Target: Awet Kidane, Director of the Department of Consumer Affairs for California
Goal: Ban price differences among hygiene products aimed towards men versus women.
In most big box stores across the country, such as Target and Walmart and the majority of drugstores like Walgreens, CVS, and drugstore.com, hygienic products that are the same brand have a strong price difference between target genders, with women’s products priced at about 13 percent more than products marketed towards men.
The New York Department of Consumer Affairs conducted a study this month that focused on gender pricing of consumer goods across multiple industries both online and in stores. In this study, they found that women’s products cost more than men’s products 42 percent of the time. One specific example of this is Degree deodorant as sold at the store known as Duane Reade. A stick of deodorant marketed towards men cost $4.39, and the same product marketed towards women was 4 percent smaller and $6.79, which is a 55 percent price differential. Neutrogena face lotion, sold at Target, costs $3.46 per ounce, and the face lotion marketed towards women with the same anti-aging and skin soothing properties cost $3.88 per ounce, which is a 12 percent price differential.
The state of California has a better average for the gender wage gap than the nation, with every woman in California earning 84 cents for every dollar earned by men. However, that still leaves a 16 percent gap, which makes the average price hike of 13 percent for hygienic products advertised for women over those advertised for men even more unfair. Some hygienic products do have different active ingredients, which could attribute to a slight difference in prices. However, for products like Aussie shampoo, Gillette shaving cream, or Neutrogena face lotion with almost identical ingredients, it is unfair to sell these at different prices.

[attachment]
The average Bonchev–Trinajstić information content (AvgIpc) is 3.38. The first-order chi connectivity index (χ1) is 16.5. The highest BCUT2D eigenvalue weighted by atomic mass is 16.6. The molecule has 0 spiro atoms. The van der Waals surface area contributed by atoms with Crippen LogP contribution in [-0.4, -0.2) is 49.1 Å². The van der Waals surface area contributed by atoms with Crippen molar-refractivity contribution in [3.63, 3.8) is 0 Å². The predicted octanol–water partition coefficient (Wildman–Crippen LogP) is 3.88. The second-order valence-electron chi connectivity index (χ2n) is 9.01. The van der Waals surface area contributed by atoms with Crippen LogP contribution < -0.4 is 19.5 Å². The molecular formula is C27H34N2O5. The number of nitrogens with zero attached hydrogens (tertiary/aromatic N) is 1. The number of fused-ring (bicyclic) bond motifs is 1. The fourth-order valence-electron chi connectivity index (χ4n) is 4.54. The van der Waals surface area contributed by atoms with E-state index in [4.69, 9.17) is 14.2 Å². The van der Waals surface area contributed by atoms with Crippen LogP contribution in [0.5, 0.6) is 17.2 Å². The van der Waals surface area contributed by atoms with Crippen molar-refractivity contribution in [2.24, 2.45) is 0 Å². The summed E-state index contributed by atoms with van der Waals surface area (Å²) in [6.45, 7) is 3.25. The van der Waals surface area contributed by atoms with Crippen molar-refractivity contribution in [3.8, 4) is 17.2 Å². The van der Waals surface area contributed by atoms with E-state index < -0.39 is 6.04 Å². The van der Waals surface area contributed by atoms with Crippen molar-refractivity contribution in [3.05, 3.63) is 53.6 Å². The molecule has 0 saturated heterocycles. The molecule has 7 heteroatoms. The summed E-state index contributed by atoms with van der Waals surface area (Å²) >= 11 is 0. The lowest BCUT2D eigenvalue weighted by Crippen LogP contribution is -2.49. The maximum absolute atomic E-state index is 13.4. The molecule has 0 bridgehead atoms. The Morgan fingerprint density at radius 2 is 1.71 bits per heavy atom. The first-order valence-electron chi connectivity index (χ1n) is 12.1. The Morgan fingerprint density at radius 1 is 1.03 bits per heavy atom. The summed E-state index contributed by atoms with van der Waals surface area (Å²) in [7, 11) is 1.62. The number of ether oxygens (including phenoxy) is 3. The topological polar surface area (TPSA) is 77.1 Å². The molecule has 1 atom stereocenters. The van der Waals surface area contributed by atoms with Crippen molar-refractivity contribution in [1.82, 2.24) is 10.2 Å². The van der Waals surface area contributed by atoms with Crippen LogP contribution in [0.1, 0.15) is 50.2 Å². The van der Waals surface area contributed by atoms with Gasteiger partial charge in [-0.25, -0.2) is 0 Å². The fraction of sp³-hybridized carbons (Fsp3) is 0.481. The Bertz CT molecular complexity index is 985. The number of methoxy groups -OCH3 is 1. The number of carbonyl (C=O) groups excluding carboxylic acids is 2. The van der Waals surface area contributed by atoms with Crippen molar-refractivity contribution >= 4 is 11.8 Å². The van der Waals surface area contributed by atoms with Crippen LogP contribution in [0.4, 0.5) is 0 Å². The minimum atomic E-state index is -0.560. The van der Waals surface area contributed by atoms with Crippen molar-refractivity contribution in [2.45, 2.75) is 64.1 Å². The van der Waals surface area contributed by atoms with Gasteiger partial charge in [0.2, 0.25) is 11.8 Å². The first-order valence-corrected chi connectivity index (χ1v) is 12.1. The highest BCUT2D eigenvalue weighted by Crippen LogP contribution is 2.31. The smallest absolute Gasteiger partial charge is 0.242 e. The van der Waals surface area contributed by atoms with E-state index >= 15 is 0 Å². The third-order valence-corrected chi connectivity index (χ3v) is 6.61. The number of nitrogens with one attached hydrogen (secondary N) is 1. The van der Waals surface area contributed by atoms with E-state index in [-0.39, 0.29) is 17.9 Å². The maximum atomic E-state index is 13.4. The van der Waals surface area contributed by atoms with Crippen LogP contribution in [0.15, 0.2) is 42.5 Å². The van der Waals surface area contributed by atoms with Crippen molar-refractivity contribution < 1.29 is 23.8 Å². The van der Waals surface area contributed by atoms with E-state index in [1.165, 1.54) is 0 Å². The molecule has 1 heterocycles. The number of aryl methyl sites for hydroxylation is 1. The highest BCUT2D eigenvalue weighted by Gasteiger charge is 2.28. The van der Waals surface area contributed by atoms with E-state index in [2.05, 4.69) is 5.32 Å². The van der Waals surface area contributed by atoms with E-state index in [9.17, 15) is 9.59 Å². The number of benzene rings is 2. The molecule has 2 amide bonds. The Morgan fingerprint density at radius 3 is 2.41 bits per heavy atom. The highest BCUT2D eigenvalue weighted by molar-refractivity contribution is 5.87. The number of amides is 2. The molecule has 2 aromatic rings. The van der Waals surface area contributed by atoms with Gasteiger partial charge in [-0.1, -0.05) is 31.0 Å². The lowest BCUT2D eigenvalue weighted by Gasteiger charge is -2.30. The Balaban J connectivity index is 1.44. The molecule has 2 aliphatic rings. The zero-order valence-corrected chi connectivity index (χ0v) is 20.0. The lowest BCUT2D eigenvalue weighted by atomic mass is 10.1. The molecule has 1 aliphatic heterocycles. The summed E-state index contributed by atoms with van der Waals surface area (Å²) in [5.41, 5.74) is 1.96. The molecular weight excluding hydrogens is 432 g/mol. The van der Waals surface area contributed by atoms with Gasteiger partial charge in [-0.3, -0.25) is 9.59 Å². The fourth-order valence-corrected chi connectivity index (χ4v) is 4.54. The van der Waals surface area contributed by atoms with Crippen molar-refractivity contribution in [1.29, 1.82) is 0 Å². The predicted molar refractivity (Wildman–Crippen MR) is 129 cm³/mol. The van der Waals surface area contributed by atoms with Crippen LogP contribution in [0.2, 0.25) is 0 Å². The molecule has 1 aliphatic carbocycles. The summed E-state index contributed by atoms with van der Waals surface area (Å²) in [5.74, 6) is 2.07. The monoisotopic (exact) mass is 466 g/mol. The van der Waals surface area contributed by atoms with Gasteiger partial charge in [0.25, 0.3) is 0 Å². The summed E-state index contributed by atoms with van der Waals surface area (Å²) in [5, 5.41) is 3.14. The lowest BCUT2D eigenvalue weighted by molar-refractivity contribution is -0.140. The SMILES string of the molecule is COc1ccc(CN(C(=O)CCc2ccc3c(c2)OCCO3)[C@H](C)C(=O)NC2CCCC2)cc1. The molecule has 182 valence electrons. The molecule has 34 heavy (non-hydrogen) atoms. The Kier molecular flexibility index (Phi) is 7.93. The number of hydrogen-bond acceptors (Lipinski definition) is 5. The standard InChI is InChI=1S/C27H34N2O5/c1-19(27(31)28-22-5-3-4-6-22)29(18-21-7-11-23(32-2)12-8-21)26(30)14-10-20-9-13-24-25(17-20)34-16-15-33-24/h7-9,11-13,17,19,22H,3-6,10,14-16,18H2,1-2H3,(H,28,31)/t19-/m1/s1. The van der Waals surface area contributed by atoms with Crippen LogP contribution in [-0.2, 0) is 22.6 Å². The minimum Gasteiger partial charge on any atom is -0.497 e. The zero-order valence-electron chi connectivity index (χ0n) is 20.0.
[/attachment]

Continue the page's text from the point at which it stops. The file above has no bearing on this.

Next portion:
By signing the petition below, you will help urge the Director of the Department of Consumer Affairs of the state of California to ban price differences between hygiene products marketed towards men versus women.
Dear Director Kidane,
In the state of California, the gender wage gap between men and women in 2015 was 84 percent. The women of California are still earning significantly less than men on average, but personal care products packaged and marketed towards women cost an average of 13 percent more than products of the same brand marketed towards men. These are everyday items such as shampoo, deodorant, shaving cream, face lotion, and even soap.
It is unfair to price products differently that have similar ingredients but different packaging. In the case that there is a significant difference in ingredients, it is expected that a company should price their product accordingly, but the majority of hygienic products are priced dependent only on the gender that the item is marketed towards.
The Department of Consumer Affairs in New York conducted a study that found products marketed towards women cost more 42 percent of the time. This is an unfair economic disparity that affects every woman in the state of California.
I am urging you to ban unfair gender price differences on personal care products in California. Please take actions to enforce policies that encourage gender equality in the marketing and sale of hygienic products.
[Your Name Here]
Photo Credit: Martin Roell